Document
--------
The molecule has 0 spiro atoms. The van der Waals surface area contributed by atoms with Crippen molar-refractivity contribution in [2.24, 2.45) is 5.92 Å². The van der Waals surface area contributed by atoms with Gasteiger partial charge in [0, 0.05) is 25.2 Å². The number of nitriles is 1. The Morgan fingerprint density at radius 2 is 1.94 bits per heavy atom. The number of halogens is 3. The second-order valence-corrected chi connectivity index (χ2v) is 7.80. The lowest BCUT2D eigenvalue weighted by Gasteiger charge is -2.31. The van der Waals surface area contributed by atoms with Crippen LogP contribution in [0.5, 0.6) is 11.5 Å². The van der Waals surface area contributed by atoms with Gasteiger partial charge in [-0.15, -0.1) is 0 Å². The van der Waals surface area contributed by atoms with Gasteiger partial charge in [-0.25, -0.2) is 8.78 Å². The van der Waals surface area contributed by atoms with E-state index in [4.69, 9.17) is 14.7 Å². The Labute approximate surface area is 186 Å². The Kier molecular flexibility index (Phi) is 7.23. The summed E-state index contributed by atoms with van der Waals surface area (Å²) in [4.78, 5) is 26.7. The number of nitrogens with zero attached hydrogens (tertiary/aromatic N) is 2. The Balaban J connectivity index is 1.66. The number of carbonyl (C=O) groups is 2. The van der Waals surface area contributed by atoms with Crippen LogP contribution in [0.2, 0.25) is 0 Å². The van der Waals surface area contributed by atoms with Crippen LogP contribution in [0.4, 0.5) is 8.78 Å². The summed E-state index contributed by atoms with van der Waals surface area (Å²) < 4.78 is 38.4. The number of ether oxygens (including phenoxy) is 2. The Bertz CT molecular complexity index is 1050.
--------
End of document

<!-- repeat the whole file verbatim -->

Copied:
The molecule has 0 spiro atoms. The van der Waals surface area contributed by atoms with Crippen molar-refractivity contribution in [2.24, 2.45) is 5.92 Å². The van der Waals surface area contributed by atoms with Gasteiger partial charge in [0, 0.05) is 25.2 Å². The number of nitriles is 1. The Morgan fingerprint density at radius 2 is 1.94 bits per heavy atom. The number of halogens is 3. The second-order valence-corrected chi connectivity index (χ2v) is 7.80. The lowest BCUT2D eigenvalue weighted by Gasteiger charge is -2.31. The van der Waals surface area contributed by atoms with Crippen LogP contribution in [0.5, 0.6) is 11.5 Å². The van der Waals surface area contributed by atoms with Gasteiger partial charge in [-0.15, -0.1) is 0 Å². The van der Waals surface area contributed by atoms with Gasteiger partial charge in [-0.25, -0.2) is 8.78 Å². The van der Waals surface area contributed by atoms with E-state index in [4.69, 9.17) is 14.7 Å². The Labute approximate surface area is 186 Å². The Kier molecular flexibility index (Phi) is 7.23. The summed E-state index contributed by atoms with van der Waals surface area (Å²) in [4.78, 5) is 26.7. The number of nitrogens with zero attached hydrogens (tertiary/aromatic N) is 2. The Balaban J connectivity index is 1.66. The number of carbonyl (C=O) groups is 2. The van der Waals surface area contributed by atoms with Crippen LogP contribution in [0.2, 0.25) is 0 Å². The van der Waals surface area contributed by atoms with Crippen LogP contribution in [0.4, 0.5) is 8.78 Å². The summed E-state index contributed by atoms with van der Waals surface area (Å²) < 4.78 is 38.4. The number of ether oxygens (including phenoxy) is 2. The Bertz CT molecular complexity index is 1050.